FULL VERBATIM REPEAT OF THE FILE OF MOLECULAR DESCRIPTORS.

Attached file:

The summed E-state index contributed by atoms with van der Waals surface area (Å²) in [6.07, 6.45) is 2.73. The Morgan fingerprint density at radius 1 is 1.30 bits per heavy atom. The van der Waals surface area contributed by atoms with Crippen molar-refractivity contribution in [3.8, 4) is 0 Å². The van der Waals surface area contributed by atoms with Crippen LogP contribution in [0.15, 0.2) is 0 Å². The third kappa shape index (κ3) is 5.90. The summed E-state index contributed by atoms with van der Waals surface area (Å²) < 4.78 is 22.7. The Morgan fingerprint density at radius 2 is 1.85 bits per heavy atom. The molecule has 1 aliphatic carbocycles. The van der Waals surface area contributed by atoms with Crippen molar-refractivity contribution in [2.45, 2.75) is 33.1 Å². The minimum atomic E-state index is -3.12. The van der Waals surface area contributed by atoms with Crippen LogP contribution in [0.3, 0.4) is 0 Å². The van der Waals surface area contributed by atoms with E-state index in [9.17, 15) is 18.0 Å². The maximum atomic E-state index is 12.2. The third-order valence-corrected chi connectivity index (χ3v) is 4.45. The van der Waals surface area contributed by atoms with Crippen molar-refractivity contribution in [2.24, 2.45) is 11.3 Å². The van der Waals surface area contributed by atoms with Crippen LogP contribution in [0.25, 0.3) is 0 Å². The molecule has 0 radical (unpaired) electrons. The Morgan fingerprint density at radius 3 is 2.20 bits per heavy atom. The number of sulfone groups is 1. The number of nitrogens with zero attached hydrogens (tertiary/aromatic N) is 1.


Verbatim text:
The summed E-state index contributed by atoms with van der Waals surface area (Å²) in [6.07, 6.45) is 2.73. The Morgan fingerprint density at radius 1 is 1.30 bits per heavy atom. The van der Waals surface area contributed by atoms with Crippen molar-refractivity contribution in [3.8, 4) is 0 Å². The van der Waals surface area contributed by atoms with Crippen LogP contribution in [0.15, 0.2) is 0 Å². The third kappa shape index (κ3) is 5.90. The summed E-state index contributed by atoms with van der Waals surface area (Å²) < 4.78 is 22.7. The Morgan fingerprint density at radius 2 is 1.85 bits per heavy atom. The molecule has 1 aliphatic carbocycles. The van der Waals surface area contributed by atoms with Crippen molar-refractivity contribution in [2.45, 2.75) is 33.1 Å². The minimum atomic E-state index is -3.12. The van der Waals surface area contributed by atoms with Crippen LogP contribution in [0.3, 0.4) is 0 Å². The van der Waals surface area contributed by atoms with E-state index in [9.17, 15) is 18.0 Å². The maximum atomic E-state index is 12.2. The third-order valence-corrected chi connectivity index (χ3v) is 4.45. The van der Waals surface area contributed by atoms with Crippen molar-refractivity contribution in [2.24, 2.45) is 11.3 Å². The van der Waals surface area contributed by atoms with Crippen LogP contribution in [0.25, 0.3) is 0 Å². The molecule has 0 radical (unpaired) electrons. The Morgan fingerprint density at radius 3 is 2.20 bits per heavy atom. The number of sulfone groups is 1. The number of nitrogens with zero attached hydrogens (tertiary/aromatic N) is 1.